Duluth man who froze to death struggled with alcoholism
DULUTH - Family and friends on Monday remembered Scott Anthony Miner, 22, as a person who loved being outdoors, even as they tried to come to grips with his death alone and in the elements early Sunday.
Miner apparently died of hypothermia, authorities said. His frozen body was found in an empty parking lot near the Copasetic Lounge on Central Entrance about 9 a.m. Sunday. He was a member of the extended family that owns Super One Foods.
"Everybody that knew Scott loved him," said his mother, Kim Miner. "He hunted, he fished. Fishing was his life. He loved Christmas lights. He was so outgoing to everyone."
Boyd Hanson, human resources director for Miner's Inc., said: "The family is still grieving, and very overwhelmed, but they appreciate the response the community is giving them."
In 2000 at age 14, Scott Miner spent significant time in a Twin Cities hospital after receiving a kidney transplant.
"He was going to die then," Kim Miner said. "He was critically and terminally ill, but he lived. ... We had more years with him than we thought we would. I never thought he would die this way. I thought he would die from his medical condition."
Police believe Scott Miner left the Copasetic Lounge sometime early Sunday morning, walked a few feet into a parking lot at a vacant commercial building at 326 E. Central Entrance -- the former Pro Print/First Photo building -- then fell or lay down and froze to death. Temperatures in Duluth dropped to 17 below zero early Sunday, with the wind chill colder than 30 below.
Police are still investigating the death, but they believe it was an accidental death from exposure, Duluth police Sgt. Leigh Wright said.
Kim Miner said her son had struggled to quit drinking, twice undergoing treatment for alcohol use. "He was working on getting better," she said.
Scott Miner pleaded guilty in September of driving while intoxicated and in June 2006 to underage consumption, according to St. Louis County court records.
Kim Miner said her parents, who Scott lived with until he died, dropped Scott off at the Copasetic Lounge about 6:30 p.m. Saturday, and she spoke to him at 10 p.m. "It seemed like he was just fine," she said.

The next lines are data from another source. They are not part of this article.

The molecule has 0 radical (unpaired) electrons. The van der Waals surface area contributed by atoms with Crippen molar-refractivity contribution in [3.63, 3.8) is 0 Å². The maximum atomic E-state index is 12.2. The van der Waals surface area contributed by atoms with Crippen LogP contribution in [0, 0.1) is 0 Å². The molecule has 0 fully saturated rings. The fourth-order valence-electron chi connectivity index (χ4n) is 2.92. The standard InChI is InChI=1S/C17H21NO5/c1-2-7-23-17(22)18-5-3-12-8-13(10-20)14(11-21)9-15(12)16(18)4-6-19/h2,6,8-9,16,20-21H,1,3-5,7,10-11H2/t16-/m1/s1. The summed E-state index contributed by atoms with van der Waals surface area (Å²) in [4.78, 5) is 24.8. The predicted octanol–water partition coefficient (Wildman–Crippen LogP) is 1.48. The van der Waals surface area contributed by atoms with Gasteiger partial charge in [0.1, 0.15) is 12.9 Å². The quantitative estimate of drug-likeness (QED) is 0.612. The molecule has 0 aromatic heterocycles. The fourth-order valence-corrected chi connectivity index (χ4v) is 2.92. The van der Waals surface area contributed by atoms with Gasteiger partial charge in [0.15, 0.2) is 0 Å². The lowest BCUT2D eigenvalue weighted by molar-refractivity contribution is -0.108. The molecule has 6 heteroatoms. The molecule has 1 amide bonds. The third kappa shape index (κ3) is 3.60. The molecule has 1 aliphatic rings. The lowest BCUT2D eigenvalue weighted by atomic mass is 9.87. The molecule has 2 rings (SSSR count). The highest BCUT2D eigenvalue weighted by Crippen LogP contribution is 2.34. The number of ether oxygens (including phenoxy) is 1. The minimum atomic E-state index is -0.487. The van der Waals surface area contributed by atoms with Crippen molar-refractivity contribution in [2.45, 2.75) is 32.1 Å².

It could be three weeks before toxicology reports reveal how much Scott Miner drank before his death, Wright said.
"He tried to call a friend at 2:51 a.m.," Kim Miner said. "That is the last known phone call. So we know he was alive at 3 yesterday morning."
Though Scott survived his teenage illness, he never escaped it. He still took medication, was chronically ill and suffered severe back pain, Kim Miner said. He worked for a temp agency that scheduled jobs around his illness, she said.
"It was his way of releasing his emotions over his disease," his brother, Luke Miner, said of Scott's drinking.
Scott Miner spent Saturday afternoon with his brother, Luke, 25. He was in a good mood, his brother said.
"He was always in good spirits," he said. "Even when he was in the hospital for his illness, for decades it seemed, he was always happy. He always had a smile on his face."
Mike Kolodge said Scott Miner was a good friend.
"He helped me out a quite a bit, just being someone to talk to or if I needed anything," Kolodge said. "My kids loved him. They were always asking for 'Scottie' or 'Uncle Scottie.' He played with them, baby-sat them. He was always there for us."
Visitation for Scott Miner are tentatively set for Thursday in Duluth, followed by a funeral on Friday morning, Kim Miner said.